All consecutive patients with a vascular anomaly in the head and neck region who consulted the department of oral and maxillofacial surgery from January 2002 to December 2017 were retrospectively reviewed. Patients were included based on the nomenclature of the ISSVA-classification and previously used nomenclature mentioned in the clinical reports. All diagnoses were verified and, if necessary, reclassified according to the ISSVA classification.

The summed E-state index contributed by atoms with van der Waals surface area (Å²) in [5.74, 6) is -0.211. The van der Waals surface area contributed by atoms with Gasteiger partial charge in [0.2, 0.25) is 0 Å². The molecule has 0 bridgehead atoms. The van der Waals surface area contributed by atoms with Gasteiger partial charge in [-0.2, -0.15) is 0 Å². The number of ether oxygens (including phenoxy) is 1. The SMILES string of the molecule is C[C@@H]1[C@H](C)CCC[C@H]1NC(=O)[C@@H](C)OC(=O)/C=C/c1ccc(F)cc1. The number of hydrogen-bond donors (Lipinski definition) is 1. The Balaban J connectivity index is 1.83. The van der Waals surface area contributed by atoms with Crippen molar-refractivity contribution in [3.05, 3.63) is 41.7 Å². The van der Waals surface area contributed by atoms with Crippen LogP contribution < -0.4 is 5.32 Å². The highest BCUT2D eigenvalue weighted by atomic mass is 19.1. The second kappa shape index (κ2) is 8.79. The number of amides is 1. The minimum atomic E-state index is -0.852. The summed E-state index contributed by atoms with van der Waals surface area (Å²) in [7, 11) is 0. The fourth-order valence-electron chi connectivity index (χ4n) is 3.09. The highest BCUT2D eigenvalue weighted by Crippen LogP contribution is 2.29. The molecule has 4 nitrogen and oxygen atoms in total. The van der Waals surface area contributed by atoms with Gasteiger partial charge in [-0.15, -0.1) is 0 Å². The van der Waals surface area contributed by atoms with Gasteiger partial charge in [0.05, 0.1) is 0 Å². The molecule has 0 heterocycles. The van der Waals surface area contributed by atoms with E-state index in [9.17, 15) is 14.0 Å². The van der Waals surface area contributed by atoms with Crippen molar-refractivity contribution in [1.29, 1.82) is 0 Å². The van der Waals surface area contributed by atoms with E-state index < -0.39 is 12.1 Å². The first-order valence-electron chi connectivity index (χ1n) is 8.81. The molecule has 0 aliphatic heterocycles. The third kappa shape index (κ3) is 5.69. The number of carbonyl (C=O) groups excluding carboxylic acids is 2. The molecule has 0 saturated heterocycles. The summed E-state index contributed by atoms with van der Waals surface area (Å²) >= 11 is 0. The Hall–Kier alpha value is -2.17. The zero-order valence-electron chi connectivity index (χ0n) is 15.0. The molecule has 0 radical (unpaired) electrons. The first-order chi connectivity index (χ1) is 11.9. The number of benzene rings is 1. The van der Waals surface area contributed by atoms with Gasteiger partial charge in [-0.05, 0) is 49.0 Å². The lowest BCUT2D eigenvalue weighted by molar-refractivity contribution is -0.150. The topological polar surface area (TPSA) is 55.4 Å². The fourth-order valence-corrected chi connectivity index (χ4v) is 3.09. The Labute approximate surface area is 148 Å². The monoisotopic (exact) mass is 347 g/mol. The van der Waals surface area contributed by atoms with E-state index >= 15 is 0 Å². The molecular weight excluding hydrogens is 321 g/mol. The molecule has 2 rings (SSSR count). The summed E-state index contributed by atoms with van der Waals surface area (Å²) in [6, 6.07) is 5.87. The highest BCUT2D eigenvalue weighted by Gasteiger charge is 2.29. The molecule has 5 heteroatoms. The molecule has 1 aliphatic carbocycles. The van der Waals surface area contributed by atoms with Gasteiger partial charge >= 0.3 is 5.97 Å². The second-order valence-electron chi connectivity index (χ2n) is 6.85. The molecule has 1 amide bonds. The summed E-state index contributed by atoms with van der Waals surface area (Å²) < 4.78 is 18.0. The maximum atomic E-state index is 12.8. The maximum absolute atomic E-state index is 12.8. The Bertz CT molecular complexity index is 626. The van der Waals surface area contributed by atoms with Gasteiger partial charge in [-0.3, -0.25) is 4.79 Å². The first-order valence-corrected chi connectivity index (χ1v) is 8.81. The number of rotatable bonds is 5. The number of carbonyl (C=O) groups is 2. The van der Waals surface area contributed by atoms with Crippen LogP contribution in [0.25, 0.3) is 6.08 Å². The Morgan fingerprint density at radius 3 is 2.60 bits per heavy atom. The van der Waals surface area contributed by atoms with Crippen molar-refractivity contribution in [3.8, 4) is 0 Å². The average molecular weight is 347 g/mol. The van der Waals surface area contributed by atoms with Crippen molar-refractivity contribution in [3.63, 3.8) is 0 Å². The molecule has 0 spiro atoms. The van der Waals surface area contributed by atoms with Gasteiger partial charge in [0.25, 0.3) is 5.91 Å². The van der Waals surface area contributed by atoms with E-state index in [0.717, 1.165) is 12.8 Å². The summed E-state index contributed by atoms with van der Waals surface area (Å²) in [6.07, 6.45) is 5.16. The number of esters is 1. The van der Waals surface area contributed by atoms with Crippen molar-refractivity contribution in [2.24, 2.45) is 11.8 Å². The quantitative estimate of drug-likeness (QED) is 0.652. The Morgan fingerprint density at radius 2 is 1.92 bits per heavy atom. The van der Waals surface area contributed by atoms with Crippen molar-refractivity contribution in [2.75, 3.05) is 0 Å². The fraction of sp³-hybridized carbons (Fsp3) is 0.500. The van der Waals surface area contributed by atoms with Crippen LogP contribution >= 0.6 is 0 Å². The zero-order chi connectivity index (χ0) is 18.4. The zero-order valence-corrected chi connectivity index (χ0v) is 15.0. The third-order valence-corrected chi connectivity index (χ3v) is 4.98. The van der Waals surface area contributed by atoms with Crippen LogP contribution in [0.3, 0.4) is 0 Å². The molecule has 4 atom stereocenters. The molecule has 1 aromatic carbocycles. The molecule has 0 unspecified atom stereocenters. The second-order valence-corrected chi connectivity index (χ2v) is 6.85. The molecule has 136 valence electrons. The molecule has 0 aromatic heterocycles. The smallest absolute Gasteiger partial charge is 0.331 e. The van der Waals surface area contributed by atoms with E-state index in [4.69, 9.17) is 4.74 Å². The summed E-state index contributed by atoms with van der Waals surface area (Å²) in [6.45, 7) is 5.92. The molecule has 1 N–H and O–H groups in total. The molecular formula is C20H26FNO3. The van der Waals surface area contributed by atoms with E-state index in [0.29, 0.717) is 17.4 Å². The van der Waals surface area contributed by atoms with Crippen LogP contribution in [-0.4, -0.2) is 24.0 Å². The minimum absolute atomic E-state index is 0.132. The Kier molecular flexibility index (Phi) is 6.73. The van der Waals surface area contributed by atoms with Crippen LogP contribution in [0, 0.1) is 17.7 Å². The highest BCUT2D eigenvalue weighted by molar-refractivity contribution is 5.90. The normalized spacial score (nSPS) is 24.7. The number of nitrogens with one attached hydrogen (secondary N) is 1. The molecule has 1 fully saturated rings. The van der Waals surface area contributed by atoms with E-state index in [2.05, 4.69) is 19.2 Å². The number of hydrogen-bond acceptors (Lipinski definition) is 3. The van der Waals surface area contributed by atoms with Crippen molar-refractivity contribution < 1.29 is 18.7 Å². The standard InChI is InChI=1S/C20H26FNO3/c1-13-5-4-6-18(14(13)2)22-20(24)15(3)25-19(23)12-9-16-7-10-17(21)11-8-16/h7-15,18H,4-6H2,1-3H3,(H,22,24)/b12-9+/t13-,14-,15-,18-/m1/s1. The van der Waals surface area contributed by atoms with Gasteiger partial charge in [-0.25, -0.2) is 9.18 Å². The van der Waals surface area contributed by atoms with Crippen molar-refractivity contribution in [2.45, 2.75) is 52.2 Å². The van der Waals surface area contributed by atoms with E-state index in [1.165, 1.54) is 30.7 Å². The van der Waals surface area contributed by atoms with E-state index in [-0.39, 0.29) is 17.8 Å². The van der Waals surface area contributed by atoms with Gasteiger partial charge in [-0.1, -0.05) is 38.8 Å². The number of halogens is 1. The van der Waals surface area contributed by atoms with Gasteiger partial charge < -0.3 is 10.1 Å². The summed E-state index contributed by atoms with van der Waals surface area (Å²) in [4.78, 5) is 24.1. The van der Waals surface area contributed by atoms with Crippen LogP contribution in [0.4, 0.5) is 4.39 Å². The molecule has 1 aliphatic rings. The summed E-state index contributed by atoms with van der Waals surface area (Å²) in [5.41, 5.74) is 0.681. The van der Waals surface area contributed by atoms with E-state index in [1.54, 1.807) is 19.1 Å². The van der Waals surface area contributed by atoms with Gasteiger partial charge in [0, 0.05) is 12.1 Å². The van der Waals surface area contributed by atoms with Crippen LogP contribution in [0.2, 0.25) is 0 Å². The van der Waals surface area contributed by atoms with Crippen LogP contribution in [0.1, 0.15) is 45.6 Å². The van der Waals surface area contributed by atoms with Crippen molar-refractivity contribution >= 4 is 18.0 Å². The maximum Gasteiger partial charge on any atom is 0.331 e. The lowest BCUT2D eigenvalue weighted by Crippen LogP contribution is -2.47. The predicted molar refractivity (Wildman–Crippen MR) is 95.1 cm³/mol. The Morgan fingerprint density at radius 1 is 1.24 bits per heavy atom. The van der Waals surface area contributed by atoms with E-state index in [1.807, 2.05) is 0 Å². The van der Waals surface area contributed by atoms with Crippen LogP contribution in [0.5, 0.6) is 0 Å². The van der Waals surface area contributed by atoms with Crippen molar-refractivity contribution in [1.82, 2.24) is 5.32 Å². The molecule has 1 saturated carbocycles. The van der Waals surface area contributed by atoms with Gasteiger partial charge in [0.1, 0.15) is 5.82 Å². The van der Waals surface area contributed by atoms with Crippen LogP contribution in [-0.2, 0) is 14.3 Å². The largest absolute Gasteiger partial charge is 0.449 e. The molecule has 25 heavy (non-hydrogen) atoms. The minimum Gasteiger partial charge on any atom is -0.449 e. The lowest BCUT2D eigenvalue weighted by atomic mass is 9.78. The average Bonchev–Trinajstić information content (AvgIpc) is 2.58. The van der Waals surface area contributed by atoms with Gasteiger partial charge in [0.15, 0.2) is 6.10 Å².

Patient records were reviewed for gender, age, disease history, diagnostic techniques, anomaly characteristics, affected anatomical areas, symptoms, treatment, complications and recurrences. Anatomical localization was based on the deep anatomical spaces of the head and neck region as described by Warshafsky et al. [35] AVMs were classified according to the Schobinger classification (Table 1: Schobinger classification) [31]. The nature of treatment was divided into [1] active treatment, [2] conservative treatment, [3] referral and [4] treatment for symptoms originating from already treated or regressed anomalies e.g. correction of an asymmetry. Active treatment modalities consisted of surgery, embolization, sclerotherapy, laser therapy and medical treatment with sirolimus. Surgical treatment distinguished between devascularization and hemodynamic techniques. The aim of devascularization is to completely excise the anomaly, while hemodynamic techniques are intended to reduce the hemodynamic effect and symptoms, without the intention of removing the anomaly altogether [18]. The outcome of the active treatments was scored in three categories: [1] complete regression and resolution of symptoms, [2] partial regression or partial resolution of symptoms and [3] no regression or persistence of symptoms. A chi-squared test was used to test for a difference in outcome (complete, partial or no symptom relief/regression) between hemodynamic and devascularization surgical techniques, between surgery, interventional radiological and laser treatment. A p value of < 0.01 was considered significant, with a Bonferroni-correction applied (p < 0.05/5).